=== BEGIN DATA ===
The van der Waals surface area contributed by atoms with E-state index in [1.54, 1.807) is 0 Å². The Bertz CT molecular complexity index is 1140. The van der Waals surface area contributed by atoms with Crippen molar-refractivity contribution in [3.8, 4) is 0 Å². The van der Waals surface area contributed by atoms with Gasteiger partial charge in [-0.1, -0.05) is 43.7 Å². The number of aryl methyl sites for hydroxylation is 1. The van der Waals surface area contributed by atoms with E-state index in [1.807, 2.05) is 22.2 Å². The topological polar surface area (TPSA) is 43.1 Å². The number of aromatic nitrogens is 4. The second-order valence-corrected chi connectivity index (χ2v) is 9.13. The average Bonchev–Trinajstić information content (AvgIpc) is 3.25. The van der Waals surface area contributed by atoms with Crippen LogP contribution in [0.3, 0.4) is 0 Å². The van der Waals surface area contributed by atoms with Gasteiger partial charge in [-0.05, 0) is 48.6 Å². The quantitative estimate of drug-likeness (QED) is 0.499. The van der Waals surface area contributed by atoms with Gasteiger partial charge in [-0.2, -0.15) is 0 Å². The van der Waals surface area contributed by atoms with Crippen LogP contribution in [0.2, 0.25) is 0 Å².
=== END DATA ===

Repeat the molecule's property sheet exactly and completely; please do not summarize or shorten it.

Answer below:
The van der Waals surface area contributed by atoms with E-state index in [1.54, 1.807) is 0 Å². The Bertz CT molecular complexity index is 1140. The van der Waals surface area contributed by atoms with Crippen molar-refractivity contribution in [3.8, 4) is 0 Å². The van der Waals surface area contributed by atoms with Gasteiger partial charge in [-0.1, -0.05) is 43.7 Å². The number of aryl methyl sites for hydroxylation is 1. The van der Waals surface area contributed by atoms with E-state index in [1.807, 2.05) is 22.2 Å². The topological polar surface area (TPSA) is 43.1 Å². The number of aromatic nitrogens is 4. The second-order valence-corrected chi connectivity index (χ2v) is 9.13. The average Bonchev–Trinajstić information content (AvgIpc) is 3.25. The van der Waals surface area contributed by atoms with Crippen LogP contribution in [0.3, 0.4) is 0 Å². The van der Waals surface area contributed by atoms with Gasteiger partial charge in [-0.05, 0) is 48.6 Å². The quantitative estimate of drug-likeness (QED) is 0.499. The van der Waals surface area contributed by atoms with Gasteiger partial charge in [-0.2, -0.15) is 0 Å². The van der Waals surface area contributed by atoms with Crippen LogP contribution in [0.2, 0.25) is 0 Å².